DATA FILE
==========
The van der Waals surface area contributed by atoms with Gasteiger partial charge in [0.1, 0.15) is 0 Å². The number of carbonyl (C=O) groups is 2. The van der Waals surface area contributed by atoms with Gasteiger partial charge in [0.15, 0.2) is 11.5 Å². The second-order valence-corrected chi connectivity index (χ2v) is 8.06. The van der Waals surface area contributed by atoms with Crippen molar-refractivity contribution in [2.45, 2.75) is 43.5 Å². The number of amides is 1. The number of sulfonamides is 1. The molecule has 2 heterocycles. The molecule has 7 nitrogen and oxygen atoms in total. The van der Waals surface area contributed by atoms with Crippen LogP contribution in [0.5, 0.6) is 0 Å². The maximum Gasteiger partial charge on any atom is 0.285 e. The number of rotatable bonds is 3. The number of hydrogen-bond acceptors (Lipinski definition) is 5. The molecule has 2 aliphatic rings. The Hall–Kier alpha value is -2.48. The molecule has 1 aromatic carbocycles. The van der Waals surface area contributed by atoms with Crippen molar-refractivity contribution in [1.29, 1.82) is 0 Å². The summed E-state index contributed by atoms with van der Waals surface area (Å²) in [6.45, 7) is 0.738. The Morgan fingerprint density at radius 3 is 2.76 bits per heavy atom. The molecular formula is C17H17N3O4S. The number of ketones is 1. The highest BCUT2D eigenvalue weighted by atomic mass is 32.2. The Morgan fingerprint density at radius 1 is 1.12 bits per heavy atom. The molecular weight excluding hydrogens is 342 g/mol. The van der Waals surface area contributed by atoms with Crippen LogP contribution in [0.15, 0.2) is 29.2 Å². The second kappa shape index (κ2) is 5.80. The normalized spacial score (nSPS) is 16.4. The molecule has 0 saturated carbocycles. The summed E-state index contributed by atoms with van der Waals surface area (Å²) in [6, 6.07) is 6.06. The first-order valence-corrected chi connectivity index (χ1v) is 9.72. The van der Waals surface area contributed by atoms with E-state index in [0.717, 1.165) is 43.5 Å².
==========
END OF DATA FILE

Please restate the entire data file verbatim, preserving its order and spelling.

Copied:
The van der Waals surface area contributed by atoms with Gasteiger partial charge in [0.1, 0.15) is 0 Å². The number of carbonyl (C=O) groups is 2. The van der Waals surface area contributed by atoms with Gasteiger partial charge in [0.15, 0.2) is 11.5 Å². The second-order valence-corrected chi connectivity index (χ2v) is 8.06. The van der Waals surface area contributed by atoms with Crippen molar-refractivity contribution in [2.45, 2.75) is 43.5 Å². The number of amides is 1. The number of sulfonamides is 1. The molecule has 2 heterocycles. The molecule has 7 nitrogen and oxygen atoms in total. The van der Waals surface area contributed by atoms with Crippen LogP contribution in [0.5, 0.6) is 0 Å². The maximum Gasteiger partial charge on any atom is 0.285 e. The number of rotatable bonds is 3. The number of hydrogen-bond acceptors (Lipinski definition) is 5. The molecule has 2 aliphatic rings. The Hall–Kier alpha value is -2.48. The molecule has 1 aromatic carbocycles. The van der Waals surface area contributed by atoms with Crippen molar-refractivity contribution in [1.29, 1.82) is 0 Å². The summed E-state index contributed by atoms with van der Waals surface area (Å²) in [6.45, 7) is 0.738. The Morgan fingerprint density at radius 3 is 2.76 bits per heavy atom. The molecular formula is C17H17N3O4S. The number of ketones is 1. The highest BCUT2D eigenvalue weighted by atomic mass is 32.2. The Morgan fingerprint density at radius 1 is 1.12 bits per heavy atom. The molecular weight excluding hydrogens is 342 g/mol. The van der Waals surface area contributed by atoms with Crippen LogP contribution in [0.15, 0.2) is 29.2 Å². The second kappa shape index (κ2) is 5.80. The normalized spacial score (nSPS) is 16.4. The molecule has 0 saturated carbocycles. The summed E-state index contributed by atoms with van der Waals surface area (Å²) in [6, 6.07) is 6.06. The first-order valence-corrected chi connectivity index (χ1v) is 9.72. The van der Waals surface area contributed by atoms with E-state index in [0.717, 1.165) is 43.5 Å².